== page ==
for more information about this project, please contact:
Melissa Elliott : melissomatic -at- gmail -dot- com
I am a graduate student at University of Virginia studying Landscape Architecture. This is one way of sharing my Thesis project and networking others interested in St. Louis planning and preservation issues.
The immediate goals of this project are to understand the histories of the Pruitt Igoe site and the Arch site, and to begin to draw connections between the two. A larger question that sums up my research goals is, “Whose history matters?”
The Gateway Arch, designated a National Historic Landmark not long after its completion, has become a symbol of the city of St. Louis. But what’s so historic, or symbolic, about a project that required razing 40 blocks? What did those 40 blocks of working riverfront represent, and what does their destruction suggest about the image 20th century St. Louis wanted to convey to the world?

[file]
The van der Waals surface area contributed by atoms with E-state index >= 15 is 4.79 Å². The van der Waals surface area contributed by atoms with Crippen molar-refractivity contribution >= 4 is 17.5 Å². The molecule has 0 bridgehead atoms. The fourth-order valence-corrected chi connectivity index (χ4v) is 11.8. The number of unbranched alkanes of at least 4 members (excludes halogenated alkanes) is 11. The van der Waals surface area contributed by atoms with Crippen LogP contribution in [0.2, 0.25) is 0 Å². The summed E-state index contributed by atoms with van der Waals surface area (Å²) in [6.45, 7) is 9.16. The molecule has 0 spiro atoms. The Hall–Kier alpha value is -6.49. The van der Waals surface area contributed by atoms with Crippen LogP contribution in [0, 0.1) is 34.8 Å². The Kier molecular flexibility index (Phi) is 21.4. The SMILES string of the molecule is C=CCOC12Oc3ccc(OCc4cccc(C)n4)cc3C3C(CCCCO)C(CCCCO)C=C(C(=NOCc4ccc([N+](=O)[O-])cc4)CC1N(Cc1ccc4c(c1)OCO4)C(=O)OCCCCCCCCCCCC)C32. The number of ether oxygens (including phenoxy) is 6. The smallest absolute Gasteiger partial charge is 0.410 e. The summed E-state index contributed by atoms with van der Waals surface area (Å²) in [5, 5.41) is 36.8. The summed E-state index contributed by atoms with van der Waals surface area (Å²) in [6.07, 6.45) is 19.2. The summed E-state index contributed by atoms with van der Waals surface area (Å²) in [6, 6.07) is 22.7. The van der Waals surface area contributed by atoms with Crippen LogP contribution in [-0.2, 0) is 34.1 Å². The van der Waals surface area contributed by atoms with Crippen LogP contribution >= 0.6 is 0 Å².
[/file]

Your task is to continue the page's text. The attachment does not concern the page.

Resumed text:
The Pruitt-Igoe homes were built on 57 acres of slums that the city “removed”. The project was a massive failure, constructed, condemned and demolished in under 20 years. For design theorists, Pruitt-Igoe has taken on historic significance as the Death of Modernism, thanks to Charles Jencks’ characterization of it in The Language of Postmodernism. Today, the Pruitt-Igoe site is home to a magnet middle school, but otherwise largely wooded and unmarked.
Who worked on the waterfront? Who lived in the “slums”, or in Pruitt-Igoe? Does their history matter? And how might I, as a designer, become an advocate for it?